The three-star commander would have the powers to bypass normal Defence command structures, and would report directly to the immigration minister.
But Mr Barrie says a two-star admiral already coordinates border protection, and the Coalition's policy amounts to little more than a pay rise.
"We're going to pay someone a little bit more to do a similar job. It doesn't sound to me like a way of solving this problem," he told PM.
"How will a three-star appointment of this nature improve things when we've got a two-star admiral already assigned in border protection command, and a different agency and slightly different responsibilities?

Mr Barrie says the Coalition's policy will also involve the Australian Federal Police, but the border control response "is not going to change because we've change things in Canberra".
"This is all happening out near Christmas Island, it's not happening in Canberra."
"Looking at trying to resolve this problem by improving coordination in Canberra might make an incremental difference, but I don't think it's going to make a huge difference - certainly not along the lines which are outlined in the policy statement that has been issued."
Australian Defence Association executive director Neil James has also questioned the plan.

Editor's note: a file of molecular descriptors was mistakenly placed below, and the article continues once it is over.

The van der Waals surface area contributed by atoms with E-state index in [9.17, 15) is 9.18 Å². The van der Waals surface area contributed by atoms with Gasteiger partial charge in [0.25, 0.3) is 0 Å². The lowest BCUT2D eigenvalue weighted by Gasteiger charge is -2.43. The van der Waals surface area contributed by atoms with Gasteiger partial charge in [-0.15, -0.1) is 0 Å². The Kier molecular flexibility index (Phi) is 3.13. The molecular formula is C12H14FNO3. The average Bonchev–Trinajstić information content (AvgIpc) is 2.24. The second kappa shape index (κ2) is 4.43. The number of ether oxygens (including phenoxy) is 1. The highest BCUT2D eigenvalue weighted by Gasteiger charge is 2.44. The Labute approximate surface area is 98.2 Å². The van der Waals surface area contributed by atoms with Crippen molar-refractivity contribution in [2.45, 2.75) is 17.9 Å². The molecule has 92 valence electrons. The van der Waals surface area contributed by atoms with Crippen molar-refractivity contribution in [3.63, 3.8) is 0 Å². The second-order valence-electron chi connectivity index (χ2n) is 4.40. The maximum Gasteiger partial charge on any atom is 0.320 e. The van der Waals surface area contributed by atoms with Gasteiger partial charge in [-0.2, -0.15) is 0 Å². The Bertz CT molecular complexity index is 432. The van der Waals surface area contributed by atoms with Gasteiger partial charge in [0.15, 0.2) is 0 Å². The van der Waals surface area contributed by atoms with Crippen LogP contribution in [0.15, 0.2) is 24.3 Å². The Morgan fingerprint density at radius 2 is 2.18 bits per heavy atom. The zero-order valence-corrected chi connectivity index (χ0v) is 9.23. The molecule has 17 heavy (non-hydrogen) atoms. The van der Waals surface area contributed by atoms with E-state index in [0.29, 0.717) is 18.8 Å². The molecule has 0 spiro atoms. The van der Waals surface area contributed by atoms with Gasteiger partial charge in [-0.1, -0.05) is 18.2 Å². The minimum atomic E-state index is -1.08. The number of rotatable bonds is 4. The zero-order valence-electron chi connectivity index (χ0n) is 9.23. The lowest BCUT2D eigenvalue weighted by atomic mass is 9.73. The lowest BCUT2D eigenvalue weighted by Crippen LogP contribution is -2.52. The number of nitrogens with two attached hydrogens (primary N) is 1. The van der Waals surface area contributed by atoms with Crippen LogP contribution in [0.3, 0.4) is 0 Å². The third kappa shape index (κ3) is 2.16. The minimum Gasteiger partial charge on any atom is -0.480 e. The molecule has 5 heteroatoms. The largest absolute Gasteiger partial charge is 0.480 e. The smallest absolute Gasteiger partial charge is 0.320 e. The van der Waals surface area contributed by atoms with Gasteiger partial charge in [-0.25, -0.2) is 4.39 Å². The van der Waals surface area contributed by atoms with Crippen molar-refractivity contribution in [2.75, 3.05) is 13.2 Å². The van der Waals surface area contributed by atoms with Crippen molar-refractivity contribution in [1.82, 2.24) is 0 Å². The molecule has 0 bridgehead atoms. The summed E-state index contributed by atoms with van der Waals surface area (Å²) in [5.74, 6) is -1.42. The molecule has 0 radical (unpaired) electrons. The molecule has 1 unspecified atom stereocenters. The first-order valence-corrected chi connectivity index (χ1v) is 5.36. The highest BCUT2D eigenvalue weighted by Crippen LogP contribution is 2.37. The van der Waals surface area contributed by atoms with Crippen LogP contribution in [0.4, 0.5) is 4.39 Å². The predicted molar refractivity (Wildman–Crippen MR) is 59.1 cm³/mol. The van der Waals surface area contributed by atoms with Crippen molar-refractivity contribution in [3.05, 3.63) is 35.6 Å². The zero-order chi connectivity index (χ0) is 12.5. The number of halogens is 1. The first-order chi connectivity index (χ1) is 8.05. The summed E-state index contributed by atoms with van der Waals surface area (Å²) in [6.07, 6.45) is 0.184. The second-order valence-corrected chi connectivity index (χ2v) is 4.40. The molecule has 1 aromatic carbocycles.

He says there are concerns about putting the military at the forefront of a civil law enforcement issue.
"We tend to use the military for short-tem help to the government in emergencies," he said.
"Whether this is an emergency or not is a party political dispute, we're not going to get involved in it, but even if it was an emergency you would only use a military officer for the shortest term possible, not on a permanent basis."
Mr James says many retired senior military officers are "puzzled" by the suggestion of appointing a military commander for the Coalition's taskforce.
"I think the plan is mostly workable but there are bits that haven't been thought through well enough," he said.
"It's certainly a national security problem - whether it's a Defence problem is a separate argument," he said.

Where do the parties stand on asylum seekers?

"Whether it's an emergency is also, to a large extent, a party political argument and as a bipartisan organisation, we are not going to say one way or the other.
"It's an unusual situation the country is facing at the moment."
Mr James says the requirement that the military commander be of a three-star rank would not be possible because there are only six people who fit that profile in Australia and they are all "very busy".

"The heads of the Navy, Army and Air Force and two other people [have a three-star rank]. It would have to be someone else," he said.